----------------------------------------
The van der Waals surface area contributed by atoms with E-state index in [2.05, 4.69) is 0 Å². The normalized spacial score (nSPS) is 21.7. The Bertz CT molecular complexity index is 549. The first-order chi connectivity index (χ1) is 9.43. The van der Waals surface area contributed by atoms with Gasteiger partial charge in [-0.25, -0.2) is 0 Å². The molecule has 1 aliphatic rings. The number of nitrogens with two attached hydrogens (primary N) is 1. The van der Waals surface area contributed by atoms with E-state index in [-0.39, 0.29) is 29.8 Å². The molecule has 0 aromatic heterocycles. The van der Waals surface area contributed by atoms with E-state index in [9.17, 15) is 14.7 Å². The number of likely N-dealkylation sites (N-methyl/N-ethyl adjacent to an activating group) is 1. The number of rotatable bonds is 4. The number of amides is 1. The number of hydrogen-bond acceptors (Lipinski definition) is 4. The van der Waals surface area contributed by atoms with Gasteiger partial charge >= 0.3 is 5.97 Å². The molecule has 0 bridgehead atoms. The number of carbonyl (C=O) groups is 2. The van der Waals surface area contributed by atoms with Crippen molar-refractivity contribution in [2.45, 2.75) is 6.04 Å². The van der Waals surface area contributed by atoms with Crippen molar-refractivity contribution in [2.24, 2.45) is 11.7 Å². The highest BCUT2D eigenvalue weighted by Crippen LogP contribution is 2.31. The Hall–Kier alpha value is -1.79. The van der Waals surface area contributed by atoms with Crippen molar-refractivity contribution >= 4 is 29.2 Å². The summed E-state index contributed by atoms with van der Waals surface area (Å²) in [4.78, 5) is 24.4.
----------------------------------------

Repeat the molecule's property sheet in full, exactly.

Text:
The van der Waals surface area contributed by atoms with E-state index in [2.05, 4.69) is 0 Å². The normalized spacial score (nSPS) is 21.7. The Bertz CT molecular complexity index is 549. The first-order chi connectivity index (χ1) is 9.43. The van der Waals surface area contributed by atoms with Gasteiger partial charge in [-0.25, -0.2) is 0 Å². The molecule has 1 aliphatic rings. The number of nitrogens with two attached hydrogens (primary N) is 1. The van der Waals surface area contributed by atoms with E-state index in [-0.39, 0.29) is 29.8 Å². The molecule has 0 aromatic heterocycles. The van der Waals surface area contributed by atoms with E-state index in [9.17, 15) is 14.7 Å². The number of likely N-dealkylation sites (N-methyl/N-ethyl adjacent to an activating group) is 1. The number of rotatable bonds is 4. The number of amides is 1. The number of hydrogen-bond acceptors (Lipinski definition) is 4. The van der Waals surface area contributed by atoms with Gasteiger partial charge >= 0.3 is 5.97 Å². The molecule has 0 bridgehead atoms. The number of carbonyl (C=O) groups is 2. The van der Waals surface area contributed by atoms with Crippen molar-refractivity contribution in [2.45, 2.75) is 6.04 Å². The van der Waals surface area contributed by atoms with Crippen molar-refractivity contribution in [2.24, 2.45) is 11.7 Å². The highest BCUT2D eigenvalue weighted by Crippen LogP contribution is 2.31. The Hall–Kier alpha value is -1.79. The van der Waals surface area contributed by atoms with Crippen molar-refractivity contribution >= 4 is 29.2 Å². The summed E-state index contributed by atoms with van der Waals surface area (Å²) in [4.78, 5) is 24.4.